The Neolithic Half Marathon, organised by Wiltshire Wildlife Trust in conjunction with CaniX (for the canicross entries in the race) was held over the bank holiday weekend on the 5th May at the site of Stonehenge. We’d entered the short race before, which is the 4 miles distance, but the half marathon had not been something I had wanted to do. The reason I decided to enter the longer distance this year was to raise money for the Animal Health Trust in memory of my friends’ dog Ronnie who died from canine epilepsy earlier in the spring.
We arrived early to register, collect our time chipped numbers and to catch the coach up to Charlton Clumps, where the 13 mile linear route starts. The dogs are surprisingly good on the coaches that take competitors to their start points and very rarely cause any problems. This bus journey was a bit longer than the ones we had previously taken but the dogs behaved just as well.
On arriving at Charlton Clumps there was a tent to leave any bags to be labelled and taken back to the start and a couple of portaloos, as we had about an hour to wait before our start time in an open field. There were 4 of us who were ‘Running for Ronnie’ and we all had different targets for the run. Mine was to finish in under 2 and a half hours for my first half marathon and I had a feeling we were going to have to take it steady as the temperature was creeping up steadily.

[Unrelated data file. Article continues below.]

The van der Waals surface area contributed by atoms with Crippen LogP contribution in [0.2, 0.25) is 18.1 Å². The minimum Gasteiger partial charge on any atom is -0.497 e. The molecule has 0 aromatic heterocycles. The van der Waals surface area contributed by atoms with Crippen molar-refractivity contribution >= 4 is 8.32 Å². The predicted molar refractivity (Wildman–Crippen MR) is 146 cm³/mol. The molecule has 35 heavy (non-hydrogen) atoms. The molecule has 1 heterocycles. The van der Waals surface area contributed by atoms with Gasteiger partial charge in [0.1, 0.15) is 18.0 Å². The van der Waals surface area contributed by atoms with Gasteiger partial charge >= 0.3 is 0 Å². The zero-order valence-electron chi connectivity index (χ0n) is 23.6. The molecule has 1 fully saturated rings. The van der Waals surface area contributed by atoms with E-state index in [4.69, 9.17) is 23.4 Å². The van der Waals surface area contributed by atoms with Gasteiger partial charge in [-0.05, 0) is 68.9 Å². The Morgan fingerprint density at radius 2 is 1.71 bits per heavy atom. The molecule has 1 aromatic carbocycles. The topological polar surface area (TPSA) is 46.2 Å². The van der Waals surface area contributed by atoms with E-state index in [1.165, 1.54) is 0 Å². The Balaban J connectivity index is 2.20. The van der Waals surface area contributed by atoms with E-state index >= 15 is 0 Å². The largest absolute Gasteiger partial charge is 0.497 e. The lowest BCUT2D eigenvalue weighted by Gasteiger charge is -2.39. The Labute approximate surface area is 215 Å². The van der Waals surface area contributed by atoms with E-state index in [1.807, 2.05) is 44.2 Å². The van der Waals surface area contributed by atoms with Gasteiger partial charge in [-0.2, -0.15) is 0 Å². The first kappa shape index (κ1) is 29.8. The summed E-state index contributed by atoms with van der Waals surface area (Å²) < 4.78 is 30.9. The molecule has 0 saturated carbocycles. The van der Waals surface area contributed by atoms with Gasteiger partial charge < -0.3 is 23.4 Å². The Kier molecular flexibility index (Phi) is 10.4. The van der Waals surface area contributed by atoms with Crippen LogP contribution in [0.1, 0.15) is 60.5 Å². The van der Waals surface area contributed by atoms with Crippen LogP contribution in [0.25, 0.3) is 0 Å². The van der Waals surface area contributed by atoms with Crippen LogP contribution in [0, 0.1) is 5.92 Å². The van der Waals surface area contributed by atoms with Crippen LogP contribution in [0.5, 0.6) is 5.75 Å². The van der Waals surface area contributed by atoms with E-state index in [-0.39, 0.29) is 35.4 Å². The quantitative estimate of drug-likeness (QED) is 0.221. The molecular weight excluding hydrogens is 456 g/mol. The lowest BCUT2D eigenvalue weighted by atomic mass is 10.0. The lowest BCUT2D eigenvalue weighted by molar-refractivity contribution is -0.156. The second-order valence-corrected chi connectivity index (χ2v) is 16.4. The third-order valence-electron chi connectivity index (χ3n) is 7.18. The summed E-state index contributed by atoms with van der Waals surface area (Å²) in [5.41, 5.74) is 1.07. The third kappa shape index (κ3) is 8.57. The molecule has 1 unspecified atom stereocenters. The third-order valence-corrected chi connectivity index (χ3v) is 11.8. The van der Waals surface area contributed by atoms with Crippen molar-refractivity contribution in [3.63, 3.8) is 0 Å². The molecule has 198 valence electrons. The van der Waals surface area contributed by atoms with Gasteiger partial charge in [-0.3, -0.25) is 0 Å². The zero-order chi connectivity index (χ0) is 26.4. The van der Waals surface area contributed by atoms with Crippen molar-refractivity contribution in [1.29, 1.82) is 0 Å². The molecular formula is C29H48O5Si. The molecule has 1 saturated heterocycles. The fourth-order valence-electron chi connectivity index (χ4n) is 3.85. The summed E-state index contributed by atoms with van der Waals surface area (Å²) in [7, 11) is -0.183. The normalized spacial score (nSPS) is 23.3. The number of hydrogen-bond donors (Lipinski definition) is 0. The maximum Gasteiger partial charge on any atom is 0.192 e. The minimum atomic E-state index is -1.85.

Just as we were about to start, the cloud cover disappeared and the sun came beaming through, just what I didn’t want for the dogs! The route for the half marathon is a hard packed trail with lots of loose stones, particularly on the first half. The track also undulates with some fairly steep uphill and downhill sections for the first half, after which it levels out and becomes less stony. I had been pre-warned about the stones and so I had Judo in a full set of Pawz boots and Donnie with just front feet protected (Tegan doesn’t need boots for regular running).